Hassan Olow, programme director in Kenya, explained: “During production, people could see what was happening. There was an influx of 400 families. There is a reason to move there, it is worth it. There is now an opportunity to put further infrastructure into that community. There is a commitment to build extra classrooms at the school, to expand healthcare facilities. And all of this is because of the agriculture we introduced.”
Among new arrivals in Kangalita is mother-of-four Ewalan Mojong, who lives in a hut beside her thriving maize field. She said: “During the drought season, we were facing a big challenge. We relied on ngomoa, a wild fruit. But when this project began and water was made available, we could grow our own food.
“I had many problems, a lot of stress about how to feed the children. Those problems have gone away. Two of my children have even now started attending school because of this. They really enjoy school.”
Through their own initiative, they are able to cope with the effects of prolonged drought. This is called resilience
The town has taken ownership of the irrigation project, and Golicha Dima, county programme manager in Turkana, said of the community: “Through their own initiative, they are able to cope with the effects of prolonged drought. This is called resilience. The project has transformed Kangalita.”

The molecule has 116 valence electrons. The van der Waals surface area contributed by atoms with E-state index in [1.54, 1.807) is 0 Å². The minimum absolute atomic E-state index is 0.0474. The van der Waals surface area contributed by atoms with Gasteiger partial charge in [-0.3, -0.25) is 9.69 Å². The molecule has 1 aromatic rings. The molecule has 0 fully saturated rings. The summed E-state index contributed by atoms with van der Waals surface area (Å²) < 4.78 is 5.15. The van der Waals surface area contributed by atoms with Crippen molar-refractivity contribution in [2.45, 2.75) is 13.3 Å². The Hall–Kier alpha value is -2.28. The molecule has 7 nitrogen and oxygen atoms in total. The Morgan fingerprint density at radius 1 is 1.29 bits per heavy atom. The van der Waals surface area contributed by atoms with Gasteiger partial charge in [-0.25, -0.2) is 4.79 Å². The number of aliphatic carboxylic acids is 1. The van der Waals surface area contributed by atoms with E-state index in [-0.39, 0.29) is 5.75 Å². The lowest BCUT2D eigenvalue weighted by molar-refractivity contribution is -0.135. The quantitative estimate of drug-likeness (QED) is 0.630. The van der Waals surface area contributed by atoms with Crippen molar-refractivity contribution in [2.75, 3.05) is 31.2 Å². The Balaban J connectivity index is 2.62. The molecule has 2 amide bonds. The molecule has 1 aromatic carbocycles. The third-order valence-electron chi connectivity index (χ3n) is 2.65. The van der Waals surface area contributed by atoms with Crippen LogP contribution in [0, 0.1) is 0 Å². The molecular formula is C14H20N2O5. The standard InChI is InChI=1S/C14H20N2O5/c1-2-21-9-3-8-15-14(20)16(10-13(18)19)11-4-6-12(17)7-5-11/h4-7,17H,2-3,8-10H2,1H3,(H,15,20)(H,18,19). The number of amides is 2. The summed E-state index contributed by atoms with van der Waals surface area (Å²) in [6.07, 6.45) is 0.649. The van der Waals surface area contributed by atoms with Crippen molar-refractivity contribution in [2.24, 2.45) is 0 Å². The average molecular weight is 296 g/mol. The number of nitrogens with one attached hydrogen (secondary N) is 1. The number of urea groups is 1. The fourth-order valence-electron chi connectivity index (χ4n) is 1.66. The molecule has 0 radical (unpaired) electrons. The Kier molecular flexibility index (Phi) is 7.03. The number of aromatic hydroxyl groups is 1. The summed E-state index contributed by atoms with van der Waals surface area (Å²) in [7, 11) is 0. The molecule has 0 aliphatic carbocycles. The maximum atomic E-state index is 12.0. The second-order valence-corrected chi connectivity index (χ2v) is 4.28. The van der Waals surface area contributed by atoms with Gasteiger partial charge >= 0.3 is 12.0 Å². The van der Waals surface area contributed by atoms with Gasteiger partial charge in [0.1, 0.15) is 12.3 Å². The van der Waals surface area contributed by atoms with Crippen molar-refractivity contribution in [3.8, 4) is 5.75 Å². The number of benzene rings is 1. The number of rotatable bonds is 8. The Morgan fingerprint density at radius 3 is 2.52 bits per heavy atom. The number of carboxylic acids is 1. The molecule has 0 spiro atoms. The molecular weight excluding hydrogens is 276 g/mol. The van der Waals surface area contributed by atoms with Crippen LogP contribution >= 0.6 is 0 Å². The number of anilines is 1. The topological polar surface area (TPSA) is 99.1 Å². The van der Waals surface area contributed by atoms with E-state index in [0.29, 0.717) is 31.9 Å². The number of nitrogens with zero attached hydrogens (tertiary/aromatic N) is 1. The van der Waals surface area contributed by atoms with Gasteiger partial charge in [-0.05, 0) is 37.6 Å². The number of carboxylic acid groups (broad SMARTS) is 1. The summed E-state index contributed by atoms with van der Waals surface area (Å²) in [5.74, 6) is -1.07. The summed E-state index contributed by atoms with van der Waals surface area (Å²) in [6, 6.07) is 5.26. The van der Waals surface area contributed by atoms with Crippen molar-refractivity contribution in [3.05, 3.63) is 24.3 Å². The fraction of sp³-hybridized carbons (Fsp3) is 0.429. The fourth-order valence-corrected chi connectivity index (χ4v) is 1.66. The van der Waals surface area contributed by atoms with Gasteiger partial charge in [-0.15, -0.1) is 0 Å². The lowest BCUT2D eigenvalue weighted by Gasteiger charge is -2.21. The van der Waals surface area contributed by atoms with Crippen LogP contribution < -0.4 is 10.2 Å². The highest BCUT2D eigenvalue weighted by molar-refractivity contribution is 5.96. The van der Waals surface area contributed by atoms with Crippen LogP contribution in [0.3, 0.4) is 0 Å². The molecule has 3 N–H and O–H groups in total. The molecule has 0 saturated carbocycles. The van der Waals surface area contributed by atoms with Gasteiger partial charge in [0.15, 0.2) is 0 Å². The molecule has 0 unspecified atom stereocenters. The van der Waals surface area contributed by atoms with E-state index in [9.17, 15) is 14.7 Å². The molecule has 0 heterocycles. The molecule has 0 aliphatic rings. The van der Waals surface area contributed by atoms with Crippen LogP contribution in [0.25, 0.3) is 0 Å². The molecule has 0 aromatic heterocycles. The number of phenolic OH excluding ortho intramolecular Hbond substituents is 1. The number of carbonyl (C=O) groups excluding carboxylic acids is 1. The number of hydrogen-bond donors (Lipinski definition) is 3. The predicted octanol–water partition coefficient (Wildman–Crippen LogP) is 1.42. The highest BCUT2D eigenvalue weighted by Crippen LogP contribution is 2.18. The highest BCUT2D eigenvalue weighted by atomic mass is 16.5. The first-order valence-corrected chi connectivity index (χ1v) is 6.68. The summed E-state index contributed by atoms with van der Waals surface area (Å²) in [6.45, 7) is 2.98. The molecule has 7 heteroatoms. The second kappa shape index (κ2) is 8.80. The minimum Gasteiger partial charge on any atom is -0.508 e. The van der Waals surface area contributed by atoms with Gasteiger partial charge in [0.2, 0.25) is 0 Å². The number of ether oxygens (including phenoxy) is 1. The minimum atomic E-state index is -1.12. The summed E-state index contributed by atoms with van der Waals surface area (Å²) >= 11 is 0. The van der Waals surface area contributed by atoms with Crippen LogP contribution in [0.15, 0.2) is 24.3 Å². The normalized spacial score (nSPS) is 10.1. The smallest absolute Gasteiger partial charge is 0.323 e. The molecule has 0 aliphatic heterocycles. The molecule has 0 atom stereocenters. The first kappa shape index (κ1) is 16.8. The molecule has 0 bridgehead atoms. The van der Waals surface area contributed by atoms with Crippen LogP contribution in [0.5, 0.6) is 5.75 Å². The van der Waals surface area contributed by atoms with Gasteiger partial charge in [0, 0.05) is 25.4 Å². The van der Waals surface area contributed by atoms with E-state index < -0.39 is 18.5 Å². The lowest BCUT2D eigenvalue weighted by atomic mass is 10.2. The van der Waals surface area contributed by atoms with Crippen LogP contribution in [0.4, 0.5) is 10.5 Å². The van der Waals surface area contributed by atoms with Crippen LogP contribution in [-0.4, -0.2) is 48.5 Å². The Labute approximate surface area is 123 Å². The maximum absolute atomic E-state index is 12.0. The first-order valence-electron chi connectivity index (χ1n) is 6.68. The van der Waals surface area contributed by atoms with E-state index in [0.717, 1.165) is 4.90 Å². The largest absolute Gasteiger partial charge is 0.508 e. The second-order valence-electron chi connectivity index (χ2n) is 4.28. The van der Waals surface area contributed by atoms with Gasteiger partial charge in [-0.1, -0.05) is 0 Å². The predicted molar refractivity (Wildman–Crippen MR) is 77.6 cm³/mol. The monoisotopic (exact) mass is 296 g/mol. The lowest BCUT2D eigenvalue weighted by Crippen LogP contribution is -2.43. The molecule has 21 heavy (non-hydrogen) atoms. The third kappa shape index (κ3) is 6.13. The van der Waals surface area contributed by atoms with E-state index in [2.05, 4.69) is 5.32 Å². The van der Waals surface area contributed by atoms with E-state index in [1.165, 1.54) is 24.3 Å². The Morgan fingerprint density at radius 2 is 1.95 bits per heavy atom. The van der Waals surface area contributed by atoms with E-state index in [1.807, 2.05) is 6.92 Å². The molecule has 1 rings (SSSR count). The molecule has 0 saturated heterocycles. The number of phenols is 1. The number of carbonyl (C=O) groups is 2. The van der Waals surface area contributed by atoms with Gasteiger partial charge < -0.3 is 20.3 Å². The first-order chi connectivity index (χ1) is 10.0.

Tackling climate change head on
Rains may have fallen in Kenya, but this doesn’t mean they are done with drought. Another climate-induced drought is predicted in 2026. But, Concern’s Hassan Olow explains: “The drought will never end, but we can adapt to it. The drought in 2026 doesn’t have to be an emergency. Flooding will always happen, but it does not have to be an emergency.”
World leaders are gathering at COP28 to discuss whether the Paris Agreement, a pledge made in 2015 to limit rising temperatures, has actually been kept. Meanwhile, amid these conversations, millions of people are already facing hunger, malnutrition and loss of livelihoods due to the very real effects of climate change.
We can support these communities in adapting to this reality, and protecting their livelihoods, homes and families. But this must be done in tandem with real action on the world stage. Leaders must take the Paris Agreement seriously and make difficult choices to ensure that we don’t tip over the 1.5C temperature rise. They also must not renege on their commitments to provide loss and damage funding to vulnerable communities, like those in Turkana. Climate change will affect us all - but we cannot ignore those who are already paying the price.